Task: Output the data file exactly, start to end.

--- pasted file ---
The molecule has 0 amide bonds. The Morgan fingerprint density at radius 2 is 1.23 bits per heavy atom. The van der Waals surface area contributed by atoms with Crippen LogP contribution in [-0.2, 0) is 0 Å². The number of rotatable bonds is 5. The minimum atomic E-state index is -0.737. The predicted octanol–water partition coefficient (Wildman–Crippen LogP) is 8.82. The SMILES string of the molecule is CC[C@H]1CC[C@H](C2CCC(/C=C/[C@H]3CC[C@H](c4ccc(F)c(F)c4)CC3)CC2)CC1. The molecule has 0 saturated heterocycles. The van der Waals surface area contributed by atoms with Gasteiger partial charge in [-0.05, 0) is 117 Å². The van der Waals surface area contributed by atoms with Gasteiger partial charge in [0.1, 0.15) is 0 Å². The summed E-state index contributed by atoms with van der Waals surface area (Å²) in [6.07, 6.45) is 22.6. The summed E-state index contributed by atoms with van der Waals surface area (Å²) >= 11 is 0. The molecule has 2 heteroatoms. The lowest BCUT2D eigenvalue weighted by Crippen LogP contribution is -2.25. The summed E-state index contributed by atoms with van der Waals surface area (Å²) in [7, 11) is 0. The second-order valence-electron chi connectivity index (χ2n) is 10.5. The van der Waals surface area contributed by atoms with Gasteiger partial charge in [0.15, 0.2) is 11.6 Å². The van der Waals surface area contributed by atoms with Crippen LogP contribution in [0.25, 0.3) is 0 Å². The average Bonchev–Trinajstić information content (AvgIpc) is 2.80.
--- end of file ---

The molecule has 0 amide bonds. The Morgan fingerprint density at radius 2 is 1.23 bits per heavy atom. The van der Waals surface area contributed by atoms with Crippen LogP contribution in [-0.2, 0) is 0 Å². The number of rotatable bonds is 5. The minimum atomic E-state index is -0.737. The predicted octanol–water partition coefficient (Wildman–Crippen LogP) is 8.82. The SMILES string of the molecule is CC[C@H]1CC[C@H](C2CCC(/C=C/[C@H]3CC[C@H](c4ccc(F)c(F)c4)CC3)CC2)CC1. The molecule has 0 saturated heterocycles. The van der Waals surface area contributed by atoms with Gasteiger partial charge in [-0.05, 0) is 117 Å². The van der Waals surface area contributed by atoms with Gasteiger partial charge in [0.1, 0.15) is 0 Å². The summed E-state index contributed by atoms with van der Waals surface area (Å²) in [6.07, 6.45) is 22.6. The summed E-state index contributed by atoms with van der Waals surface area (Å²) >= 11 is 0. The molecule has 2 heteroatoms. The lowest BCUT2D eigenvalue weighted by Crippen LogP contribution is -2.25. The summed E-state index contributed by atoms with van der Waals surface area (Å²) in [7, 11) is 0. The second-order valence-electron chi connectivity index (χ2n) is 10.5. The van der Waals surface area contributed by atoms with Gasteiger partial charge in [0.15, 0.2) is 11.6 Å². The van der Waals surface area contributed by atoms with Crippen LogP contribution in [0.25, 0.3) is 0 Å². The average Bonchev–Trinajstić information content (AvgIpc) is 2.80.